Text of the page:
Games off: Lobos basketball calls off SDSU series, maybe season

UNM Lobo Head Men’s Basketball Coach Paul Weir. (Jason Farmer for the Journal)

With more players reportedly considering opting out of what has been a historically bad season, the University of New Mexico men’s basketball team has informed the Mountain West Conference it has to postpone this week’s two-game series against San Diego State due to concerns about player availability.

Neither the league office nor either school would officially confirm the reason for the series being postponed. It was first reported Tuesday morning by both the Journal and the San Diego Union-Tribune.

An official announcement is expected from all three entities Wednesday and should cover whether the teams plan to attempt to reschedule the series.

The Aztecs did not get on their scheduled Tuesday afternoon charter flight nor did the Lobos board the bus to Lubbock, Texas, where the games were scheduled for Wednesday and Friday at Lubbock Christian University’s Rip Griffin Center.

New Mexico’s public health order prohibits college games from being played inside the state’s borders.

While both schools still list the games on their websites, a Tuesday evening “Lobos Weekly” email had the game removed from its upcoming events graphic.

UNM has informed conference officials it does not have the league-mandated seven available scholarship players to proceed with the series. The Journal has been told by a person close to the UNM program that there are no current COVID-19 cases in the program.

After walking off the court with eight available scholarship players after losing 64-62 at Fresno State University on Saturday, it remains unclear what happened since then to bring the number down to six.

It also remains unclear when the Lobos (5-11, 1-11 Mountain West Conference) might again have enough players to resume play this season, if at all.

UNM started the fall semester with 13 scholarship players. One (Assane Ndiaye) has never been cleared medically to play; two (Keith McGee and Nolan Dorsey) already have opted out of the season; one (Rod Brown) was injured this past weekend; and one more (Isaiah Marin) missed last week’s series in California due to an unspecified, but non-COVID, illness.

Lobo men’s basketball head coach Paul Weir did not appear on Tuesday’s “Lobo Talk” coaches radio show, which instead this week had men’s tennis head coach Ben Dunbar and volleyball coach Jon Newman-Gonchar.

The Aztecs were about to start a morning practice Tuesday before their trip to Texas when they learned the series was postponed.

“We were all ready to go,” Aztecs coach Brian Dutcher told the Union-Tribune. “Obviously, New Mexico decided they couldn’t compete. I know they’ve had as hard a year as anybody, they haven’t been at home, they’ve been on the road the whole time. I understand how hard it’s been. But until we hear some official word from them on why (they can’t play), I can’t speculate.”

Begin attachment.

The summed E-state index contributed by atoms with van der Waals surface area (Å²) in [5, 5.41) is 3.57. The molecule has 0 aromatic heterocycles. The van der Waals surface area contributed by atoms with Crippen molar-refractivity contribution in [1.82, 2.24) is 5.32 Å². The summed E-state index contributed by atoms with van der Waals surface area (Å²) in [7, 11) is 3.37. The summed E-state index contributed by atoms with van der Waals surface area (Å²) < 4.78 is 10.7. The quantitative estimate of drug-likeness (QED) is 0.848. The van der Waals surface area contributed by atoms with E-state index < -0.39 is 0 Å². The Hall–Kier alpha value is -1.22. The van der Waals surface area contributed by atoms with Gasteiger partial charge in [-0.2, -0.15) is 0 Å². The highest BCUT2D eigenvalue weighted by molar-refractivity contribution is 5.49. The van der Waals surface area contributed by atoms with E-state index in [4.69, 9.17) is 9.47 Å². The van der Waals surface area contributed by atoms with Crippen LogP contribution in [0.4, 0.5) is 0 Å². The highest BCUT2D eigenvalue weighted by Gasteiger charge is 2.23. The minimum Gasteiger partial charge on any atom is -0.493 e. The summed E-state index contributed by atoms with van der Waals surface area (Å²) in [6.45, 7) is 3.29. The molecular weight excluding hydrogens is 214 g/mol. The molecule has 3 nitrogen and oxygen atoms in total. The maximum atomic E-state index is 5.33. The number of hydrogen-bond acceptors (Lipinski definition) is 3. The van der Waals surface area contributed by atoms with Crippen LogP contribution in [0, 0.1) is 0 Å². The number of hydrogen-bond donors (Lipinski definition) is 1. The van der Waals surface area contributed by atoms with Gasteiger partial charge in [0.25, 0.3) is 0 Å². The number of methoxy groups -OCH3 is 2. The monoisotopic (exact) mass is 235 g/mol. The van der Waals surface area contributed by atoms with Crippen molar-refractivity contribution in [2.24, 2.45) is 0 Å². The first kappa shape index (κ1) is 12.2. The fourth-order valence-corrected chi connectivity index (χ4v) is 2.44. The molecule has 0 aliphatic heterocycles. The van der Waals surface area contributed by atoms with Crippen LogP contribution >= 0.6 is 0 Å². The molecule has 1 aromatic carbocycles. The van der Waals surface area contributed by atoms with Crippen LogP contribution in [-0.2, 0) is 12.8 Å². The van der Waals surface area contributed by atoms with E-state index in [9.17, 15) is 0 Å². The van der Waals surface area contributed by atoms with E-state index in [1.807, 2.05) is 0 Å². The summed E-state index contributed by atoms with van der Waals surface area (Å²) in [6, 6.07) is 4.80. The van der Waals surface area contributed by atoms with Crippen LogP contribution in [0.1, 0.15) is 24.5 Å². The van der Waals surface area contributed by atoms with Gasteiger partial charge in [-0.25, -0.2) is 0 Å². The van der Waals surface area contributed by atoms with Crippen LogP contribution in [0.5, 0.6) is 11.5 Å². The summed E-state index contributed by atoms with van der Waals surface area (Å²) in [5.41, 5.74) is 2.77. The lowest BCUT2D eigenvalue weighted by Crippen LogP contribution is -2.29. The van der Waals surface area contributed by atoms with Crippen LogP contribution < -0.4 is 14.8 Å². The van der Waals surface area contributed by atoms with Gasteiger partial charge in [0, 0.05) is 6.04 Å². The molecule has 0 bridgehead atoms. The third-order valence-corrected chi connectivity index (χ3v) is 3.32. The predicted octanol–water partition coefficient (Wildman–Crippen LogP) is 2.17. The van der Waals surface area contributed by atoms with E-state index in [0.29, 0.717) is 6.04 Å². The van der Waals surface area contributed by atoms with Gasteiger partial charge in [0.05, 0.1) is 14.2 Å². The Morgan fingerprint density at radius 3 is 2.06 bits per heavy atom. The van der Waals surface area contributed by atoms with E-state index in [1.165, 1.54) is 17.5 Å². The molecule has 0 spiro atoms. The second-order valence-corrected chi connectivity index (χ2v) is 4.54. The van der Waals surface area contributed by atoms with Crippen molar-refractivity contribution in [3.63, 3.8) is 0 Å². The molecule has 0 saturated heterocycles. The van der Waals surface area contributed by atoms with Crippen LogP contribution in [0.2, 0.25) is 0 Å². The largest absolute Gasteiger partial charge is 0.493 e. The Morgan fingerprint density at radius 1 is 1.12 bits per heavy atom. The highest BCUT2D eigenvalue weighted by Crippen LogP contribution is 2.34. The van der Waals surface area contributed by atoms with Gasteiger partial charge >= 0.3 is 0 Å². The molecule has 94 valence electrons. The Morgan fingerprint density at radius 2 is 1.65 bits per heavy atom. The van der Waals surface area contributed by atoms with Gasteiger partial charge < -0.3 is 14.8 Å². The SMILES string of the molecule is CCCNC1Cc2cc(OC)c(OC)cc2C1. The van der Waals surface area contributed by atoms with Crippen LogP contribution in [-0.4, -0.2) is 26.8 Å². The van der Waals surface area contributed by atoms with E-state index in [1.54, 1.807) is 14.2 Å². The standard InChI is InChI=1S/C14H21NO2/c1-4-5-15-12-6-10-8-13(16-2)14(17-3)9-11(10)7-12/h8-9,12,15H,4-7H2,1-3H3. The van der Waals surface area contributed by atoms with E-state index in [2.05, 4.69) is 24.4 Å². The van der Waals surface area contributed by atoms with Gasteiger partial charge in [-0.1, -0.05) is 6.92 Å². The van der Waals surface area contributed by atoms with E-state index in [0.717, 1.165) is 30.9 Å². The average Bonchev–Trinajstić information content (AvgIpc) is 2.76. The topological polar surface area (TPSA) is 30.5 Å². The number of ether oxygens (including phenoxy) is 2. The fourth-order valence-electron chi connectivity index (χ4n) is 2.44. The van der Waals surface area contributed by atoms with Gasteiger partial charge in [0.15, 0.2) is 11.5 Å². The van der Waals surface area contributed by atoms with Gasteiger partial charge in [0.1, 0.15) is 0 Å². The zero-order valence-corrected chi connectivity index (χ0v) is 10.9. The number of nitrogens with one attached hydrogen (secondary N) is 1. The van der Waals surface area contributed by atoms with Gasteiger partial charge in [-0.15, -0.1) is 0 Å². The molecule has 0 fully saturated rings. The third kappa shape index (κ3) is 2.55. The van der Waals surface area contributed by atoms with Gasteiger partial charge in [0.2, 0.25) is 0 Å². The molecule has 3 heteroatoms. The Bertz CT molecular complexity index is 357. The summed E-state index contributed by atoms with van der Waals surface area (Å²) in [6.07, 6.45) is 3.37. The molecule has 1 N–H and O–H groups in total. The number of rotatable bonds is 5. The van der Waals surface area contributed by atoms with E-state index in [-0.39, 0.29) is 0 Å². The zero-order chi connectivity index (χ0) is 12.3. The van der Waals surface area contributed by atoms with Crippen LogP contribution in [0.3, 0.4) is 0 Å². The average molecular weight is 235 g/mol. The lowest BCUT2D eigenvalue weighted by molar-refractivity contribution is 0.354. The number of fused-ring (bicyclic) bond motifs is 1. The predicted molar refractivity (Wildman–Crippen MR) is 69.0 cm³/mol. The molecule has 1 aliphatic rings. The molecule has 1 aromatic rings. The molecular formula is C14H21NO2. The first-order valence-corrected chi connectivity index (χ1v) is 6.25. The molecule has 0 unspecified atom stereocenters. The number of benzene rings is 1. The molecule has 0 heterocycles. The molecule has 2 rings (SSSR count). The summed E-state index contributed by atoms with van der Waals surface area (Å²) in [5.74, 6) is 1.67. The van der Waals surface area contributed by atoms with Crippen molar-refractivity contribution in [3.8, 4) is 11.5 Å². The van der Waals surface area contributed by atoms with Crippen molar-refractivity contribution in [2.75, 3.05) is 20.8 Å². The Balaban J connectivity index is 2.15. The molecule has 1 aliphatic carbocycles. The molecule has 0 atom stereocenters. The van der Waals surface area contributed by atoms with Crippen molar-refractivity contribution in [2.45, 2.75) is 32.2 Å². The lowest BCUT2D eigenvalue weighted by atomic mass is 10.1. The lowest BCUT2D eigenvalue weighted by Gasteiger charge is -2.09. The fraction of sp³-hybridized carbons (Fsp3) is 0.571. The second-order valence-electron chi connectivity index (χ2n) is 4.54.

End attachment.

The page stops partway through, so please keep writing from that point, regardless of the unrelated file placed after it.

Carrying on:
The Journal has learned that at least two additional Lobo players had already informed the coaching staff or were on the verge of announcing their opt-outs for the remainder of the season, and maybe not entirely by their own choice but at the urging of staff.

Weir has been open about players struggling through the circumstances the team has faced amid the ongoing pandemic and his willingness to support them — even if not playing the rest of the season was what they felt was best.

Three players have left the team since mid-August. Senior guard Zane Martin transferred to Towson University in Maryland in the weeks prior to the fall semester starting and senior guard Keith McGee and freshman point guard Nolan Dorsey left during the season. Each publicly cited either uncertainty about whether a season would occur or mental health concerns as part of the reason for leaving.

But other than their social media posts, none of those players has talked with the Journal or other media to elaborate on their decisions.

Weir acknowledged two weeks ago that he had been trying to petition the league to get some time off for his team for mental health purposes, but with no luck.

In fact, the Journal asked on Jan. 21 why the location of the SDSU series had not yet been officially confirmed.

“I’ve asked through (UNM’s athletic director Eddie Nuñez) to the league office for multiple scheduling changes through this journey,” Weir said.

“I have not been very successful at those. So where and when the San Diego State game is played, I think we’re still working on. We obviously have to speed that up. I’ve been kind of trying to do some things that have been the best interest of our team from a physical and mental health perspective but haven’t been able to really get anybody else to budge on that.”

The state of New Mexico two weeks ago amended its “COVID-Safe Practices for Intercollegiate Sports” rule that allowed for college teams to again be allowed to practice in the state as long as they continue with their three times per week PCR testing for COVID-19. Those teams still cannot play home games.

Weir made clear his opinion that the decision to relax the rules wouldn’t help his team when it would still be required to play the rest of the season out of state anyway.

“Practicing at home doesn’t really affect us a great deal right now,” Weir said.

Weir is in the fourth year of a six-year contract with UNM, and public cries for his removal as coach have grown louder this season. The Lobos have already posted their worst conference start to a season since the 1950s and have already tied for the most losses in league play in the 22-year Mountain West era with eight games remaining on the schedule.

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